How To Test A P0113 Diagnostic Trouble Code (GM 3.8L)

OBD II trouble code P0113 Intake Air Temperature Circuit High Input usually points to a BAD intake air temperature (IAT) sensor, but now always.

In this tutorial, I'm gonna' show you some of the basics you need to know about what DTC P0113 means and a step-by-step test on how to test it.

Here are the contents of this tutorial at a glance:

  1. P0113 Basics You Need To Know.
  2. Symptoms Of A P0113 Diagnostic Trouble Code.
  3. Common Causes Of A P0113 Trouble Code.
  4. Troubleshooting P0113: Intake Air Temperature Circuit High Input.
  5. TEST 1: Checking The Intake Air Temperature Value.
  6. TEST 2: Wiggle Testing the IAT Sensor's Wiring.
  7. TEST 3: Jumpering the IAT Sensor Circuit.
  8. Where To Buy The Intake Air Temp Sensor And Save.
  9. More Test Articles.

P0113 Basics You Need To Know

How To Test A P0113 Diagnostic Trouble Code (GM 3.8L)

One of the most important things we need to know is that code P0113 is referring to a malfunction in the temperature value that the intake air temperature sensor (IAT) is reporting to the PCM. Specifically, that the IAT sensor is reporting a high voltage.

When the PCM see this high voltage, which is usually 5 Volts DC, it thinks that the temperature is around -38 °F (-39 °C). Yeah, minus 38 degrees Fahrenheit.

As you may already be aware, the IAT sensor's job is to sense and report the temperature of the air entering the engine. Why does the fuel injection computer need to know this temperature? This is because the warmer the air, the less fuel the PCM (Powertrain Control Module = Fuel Injection Computer) needs to inject into the cylinders.

To better understand the intake air temperature (IAT) sensor's job, here's a brief explanation of how it works:

  1. The intake air temperature (IAT) sensor has two wires in its connector.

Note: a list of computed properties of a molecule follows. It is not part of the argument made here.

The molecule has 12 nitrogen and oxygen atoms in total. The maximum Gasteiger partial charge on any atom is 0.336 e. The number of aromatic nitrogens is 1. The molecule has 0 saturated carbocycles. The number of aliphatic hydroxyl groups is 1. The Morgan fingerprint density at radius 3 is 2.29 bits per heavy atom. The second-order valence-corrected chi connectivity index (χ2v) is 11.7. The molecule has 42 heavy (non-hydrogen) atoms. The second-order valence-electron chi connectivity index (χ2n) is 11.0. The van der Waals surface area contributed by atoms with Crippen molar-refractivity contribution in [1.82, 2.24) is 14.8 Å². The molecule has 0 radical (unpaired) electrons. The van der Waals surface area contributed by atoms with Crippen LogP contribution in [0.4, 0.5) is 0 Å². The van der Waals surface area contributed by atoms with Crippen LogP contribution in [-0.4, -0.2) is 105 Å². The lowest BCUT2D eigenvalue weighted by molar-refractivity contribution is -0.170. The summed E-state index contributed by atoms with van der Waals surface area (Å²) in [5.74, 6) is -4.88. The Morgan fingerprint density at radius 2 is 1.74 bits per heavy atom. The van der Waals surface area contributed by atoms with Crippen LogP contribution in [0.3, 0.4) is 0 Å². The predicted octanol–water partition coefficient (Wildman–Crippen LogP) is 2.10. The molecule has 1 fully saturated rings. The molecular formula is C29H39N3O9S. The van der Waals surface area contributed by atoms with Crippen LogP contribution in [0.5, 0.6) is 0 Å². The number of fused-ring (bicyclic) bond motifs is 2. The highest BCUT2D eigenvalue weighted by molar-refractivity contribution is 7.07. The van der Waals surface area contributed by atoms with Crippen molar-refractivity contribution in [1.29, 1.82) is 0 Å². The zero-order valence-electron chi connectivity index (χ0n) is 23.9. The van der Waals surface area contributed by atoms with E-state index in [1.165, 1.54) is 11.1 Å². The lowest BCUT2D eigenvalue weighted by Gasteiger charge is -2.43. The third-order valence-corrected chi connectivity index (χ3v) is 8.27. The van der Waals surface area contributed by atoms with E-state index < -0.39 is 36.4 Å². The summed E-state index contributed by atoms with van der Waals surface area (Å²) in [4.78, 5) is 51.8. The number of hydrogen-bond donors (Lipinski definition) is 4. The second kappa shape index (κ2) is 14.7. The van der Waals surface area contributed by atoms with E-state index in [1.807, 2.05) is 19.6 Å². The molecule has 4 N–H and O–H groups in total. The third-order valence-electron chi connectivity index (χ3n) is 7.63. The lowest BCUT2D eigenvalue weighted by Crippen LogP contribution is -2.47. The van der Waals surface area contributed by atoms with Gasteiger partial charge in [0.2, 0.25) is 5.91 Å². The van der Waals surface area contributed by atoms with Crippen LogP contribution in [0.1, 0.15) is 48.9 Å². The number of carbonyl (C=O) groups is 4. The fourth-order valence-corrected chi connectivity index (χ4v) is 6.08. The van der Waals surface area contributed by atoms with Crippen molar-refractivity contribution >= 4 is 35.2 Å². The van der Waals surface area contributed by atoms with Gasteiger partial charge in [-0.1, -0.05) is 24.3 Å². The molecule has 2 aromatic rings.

1. One wire supplies 5 Volts from the PCM.
    2. The other wire is a ground wire. The PCM supplies this ground internally.
  2. The IAT sensor is a resistor (technically a thermistor). Its resistance changes in response to changes in the air's temperature.
    1. The cooler the air, the higher the resistance of the IAT sensor.
    2. The warmer the air, the lower the resistance of the IAT sensor.
  3. When the 5 Volts pass through the intake air temperature (IAT) sensor, the resistance of the sensor produces a voltage drop. This in plain English means that only a certain amount of the 5 Volts are let through to the ground wire (the amount of voltage that doesn't make it thru', due to the sensor's resistance, is considered the ‘voltage drop’).
    1. The cooler the air is, the less Voltage is let thru' onto the ground wire (due to the IAT sensor's higher resistance).
      1. The PCM translates this higher voltage drop into a colder temperature value.
    2. The warmer the air, the more Voltage is let thru' onto the ground wire (due to the IAT sensor's lower resistance).
      1. The PCM translates this lower voltage drop into a warmer/hotter temperature value.

So, when a P0113 Intake Air Temperature Circuit High Input is registered, the PCM is letting you know that the intake air temperature (IAT) sensor is reporting an extremely high voltage drop (think disconnected sensor).

In other words, the 5 Volts it's sending to the IAT sensor cannot pass thru' it. The PCM reacts to this by interpreting this into an extremely cold temperature.

Symptoms Of A P0113 Diagnostic Trouble Code

When the intake air temperature (IAT) sensor fails, and starts to report an extremely low temperature (-38 °F), the air/fuel mixture that the PCM is trying to control is gonna' suffer.

The symptoms of a bad intake air temperature (IAT) sensor are:

  1. Check engine light (CEL) is on.
  2. DTC P0113 is present.
  3. Won't pass the state mandated emissions test.
  4. Gas mileage will suffer.
  5. Rough idle.
  6. Hard start and/or extended cranking time.
  7. Black smoke coming out of the tailpipe.

Let's take a look at the next subheading and find out the common causes of a P0113 DTC.


Common Causes Of A P0113 Trouble Code

Here are the most common causes of a P0113 diagnostic trouble code (DTC):

  1. BAD intake air temperature sensor.
  2. Intake air temperature sensor wires have an ‘open’.
    1. What this means is that the wires are cut at some point between the IAT sensor and the PCM.
    2. What usually happens is that the metal terminals, inside the IAT sensor's connector, are making a false contact with the male spade terminals of the sensor (this is quite common).
  3. BAD PCM (Powertrain Control Module = Fuel Injection Computer).
    1. This is very rare, but it does happen.

Although it stinks that your car or mini-van is lighting up the check engine light (CEL) with P0113, the cool thing is that troubleshooting and finding out if the IAT sensor is at fault is not hard at all. Let's turn the page and get testing!.....